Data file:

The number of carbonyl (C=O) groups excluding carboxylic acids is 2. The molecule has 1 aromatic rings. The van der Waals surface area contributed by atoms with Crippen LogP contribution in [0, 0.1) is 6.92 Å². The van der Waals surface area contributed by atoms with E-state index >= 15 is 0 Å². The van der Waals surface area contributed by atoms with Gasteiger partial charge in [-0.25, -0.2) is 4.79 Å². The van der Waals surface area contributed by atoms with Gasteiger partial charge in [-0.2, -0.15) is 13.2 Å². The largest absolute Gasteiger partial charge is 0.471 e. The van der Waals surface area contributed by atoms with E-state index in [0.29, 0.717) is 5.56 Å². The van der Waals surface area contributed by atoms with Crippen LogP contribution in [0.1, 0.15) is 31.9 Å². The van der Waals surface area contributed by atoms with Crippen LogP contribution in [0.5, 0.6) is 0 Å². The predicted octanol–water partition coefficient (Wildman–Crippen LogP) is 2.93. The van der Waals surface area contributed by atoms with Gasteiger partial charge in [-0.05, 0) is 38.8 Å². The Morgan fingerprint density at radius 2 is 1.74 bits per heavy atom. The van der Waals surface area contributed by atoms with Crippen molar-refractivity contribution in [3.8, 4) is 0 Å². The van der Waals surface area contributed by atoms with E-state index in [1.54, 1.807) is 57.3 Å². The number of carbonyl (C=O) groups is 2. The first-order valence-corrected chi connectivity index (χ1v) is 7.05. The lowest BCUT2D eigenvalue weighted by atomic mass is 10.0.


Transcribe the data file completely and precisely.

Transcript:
The number of carbonyl (C=O) groups excluding carboxylic acids is 2. The molecule has 1 aromatic rings. The van der Waals surface area contributed by atoms with Crippen LogP contribution in [0, 0.1) is 6.92 Å². The van der Waals surface area contributed by atoms with E-state index >= 15 is 0 Å². The van der Waals surface area contributed by atoms with Gasteiger partial charge in [-0.25, -0.2) is 4.79 Å². The van der Waals surface area contributed by atoms with Gasteiger partial charge in [-0.2, -0.15) is 13.2 Å². The largest absolute Gasteiger partial charge is 0.471 e. The van der Waals surface area contributed by atoms with E-state index in [0.29, 0.717) is 5.56 Å². The van der Waals surface area contributed by atoms with Crippen LogP contribution in [0.1, 0.15) is 31.9 Å². The van der Waals surface area contributed by atoms with Crippen LogP contribution in [0.5, 0.6) is 0 Å². The predicted octanol–water partition coefficient (Wildman–Crippen LogP) is 2.93. The van der Waals surface area contributed by atoms with Gasteiger partial charge in [-0.05, 0) is 38.8 Å². The Morgan fingerprint density at radius 2 is 1.74 bits per heavy atom. The van der Waals surface area contributed by atoms with Crippen molar-refractivity contribution in [3.8, 4) is 0 Å². The van der Waals surface area contributed by atoms with E-state index in [1.54, 1.807) is 57.3 Å². The number of carbonyl (C=O) groups is 2. The first-order valence-corrected chi connectivity index (χ1v) is 7.05. The lowest BCUT2D eigenvalue weighted by atomic mass is 10.0.